San Francisco, California - Mission District
We danced while waiting for our Chilean empanadas to be served, hot like little kittens in small white paper bags.
"Everyone dances here," the proprietor chirped from her perch behind the counter. It was a true perch, as she didn't sit at all so much as stand still for a moment, ready to move around the cubby of a kitchen the second an oven ding called.
She had bushels of black curls bouncing off her head, plastic rimmed glasses that are never in style yet never out, and rolled her R's without fanfare — she wasn't quite a native latin-country speaker, but she seemed to have grown up bilingual. I imagined her code-switching depending on who came to her counter to order.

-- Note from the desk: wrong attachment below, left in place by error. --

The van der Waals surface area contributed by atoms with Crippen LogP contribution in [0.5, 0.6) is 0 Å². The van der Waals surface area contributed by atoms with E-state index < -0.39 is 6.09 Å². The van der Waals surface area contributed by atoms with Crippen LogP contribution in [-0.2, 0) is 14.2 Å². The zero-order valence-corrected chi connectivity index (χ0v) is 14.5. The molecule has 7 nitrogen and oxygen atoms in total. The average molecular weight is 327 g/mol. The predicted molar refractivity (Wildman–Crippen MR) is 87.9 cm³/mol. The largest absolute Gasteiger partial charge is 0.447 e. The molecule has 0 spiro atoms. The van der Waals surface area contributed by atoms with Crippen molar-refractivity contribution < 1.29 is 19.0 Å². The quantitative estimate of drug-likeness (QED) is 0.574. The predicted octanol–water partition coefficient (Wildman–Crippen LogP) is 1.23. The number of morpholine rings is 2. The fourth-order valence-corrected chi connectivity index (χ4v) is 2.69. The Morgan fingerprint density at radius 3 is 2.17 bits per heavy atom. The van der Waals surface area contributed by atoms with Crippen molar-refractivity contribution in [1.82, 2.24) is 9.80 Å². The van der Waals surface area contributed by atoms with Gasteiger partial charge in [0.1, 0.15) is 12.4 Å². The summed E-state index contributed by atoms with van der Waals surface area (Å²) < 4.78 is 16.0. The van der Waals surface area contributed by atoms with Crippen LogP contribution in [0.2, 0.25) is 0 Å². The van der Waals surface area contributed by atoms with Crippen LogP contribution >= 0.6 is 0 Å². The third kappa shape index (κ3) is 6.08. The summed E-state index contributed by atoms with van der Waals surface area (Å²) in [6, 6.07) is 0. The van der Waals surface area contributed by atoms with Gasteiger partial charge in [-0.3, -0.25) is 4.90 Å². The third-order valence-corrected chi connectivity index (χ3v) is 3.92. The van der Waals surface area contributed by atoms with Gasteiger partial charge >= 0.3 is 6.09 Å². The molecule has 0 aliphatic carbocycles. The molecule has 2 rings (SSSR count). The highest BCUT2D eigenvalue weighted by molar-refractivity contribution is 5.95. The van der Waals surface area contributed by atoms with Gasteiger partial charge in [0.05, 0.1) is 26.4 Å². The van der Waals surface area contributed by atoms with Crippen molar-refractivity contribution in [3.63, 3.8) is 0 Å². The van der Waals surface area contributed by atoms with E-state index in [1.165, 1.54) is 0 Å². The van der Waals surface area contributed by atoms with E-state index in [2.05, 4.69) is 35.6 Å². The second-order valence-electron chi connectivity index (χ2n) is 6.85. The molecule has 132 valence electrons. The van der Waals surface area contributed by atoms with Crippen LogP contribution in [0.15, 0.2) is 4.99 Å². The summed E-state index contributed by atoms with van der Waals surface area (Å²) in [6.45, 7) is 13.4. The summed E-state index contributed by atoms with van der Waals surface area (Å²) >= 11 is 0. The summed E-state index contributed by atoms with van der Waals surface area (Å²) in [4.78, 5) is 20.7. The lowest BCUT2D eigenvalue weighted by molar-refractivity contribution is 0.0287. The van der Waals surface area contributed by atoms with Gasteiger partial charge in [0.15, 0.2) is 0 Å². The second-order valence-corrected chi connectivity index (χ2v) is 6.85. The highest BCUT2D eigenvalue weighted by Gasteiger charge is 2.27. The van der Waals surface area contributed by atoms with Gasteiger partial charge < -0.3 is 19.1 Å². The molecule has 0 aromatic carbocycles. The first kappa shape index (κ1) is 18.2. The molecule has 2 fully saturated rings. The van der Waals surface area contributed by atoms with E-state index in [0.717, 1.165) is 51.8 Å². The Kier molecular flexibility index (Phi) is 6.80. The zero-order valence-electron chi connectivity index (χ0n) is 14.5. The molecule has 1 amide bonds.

"We need more dancing in times like this," she said. Was it offhandedly or a bid?
Regardless, we agreed.
"I just can't believe this is happening. In the United States of America." A composer would have written a long staccato over each word of the proper noun as she spoke.
"It happens every generation," my dancing partner told her. She handed us our empanadas, little Chilean hot pockets of joy.
"We're going to get through this," he said to her before we left the hole-in-the-wall.
Her bouncing stopped. The perpetual movement, the radiating humanity of her desire to care for people became static. "Thank you," she said.
And then she was back to her movement, back to the kitchen.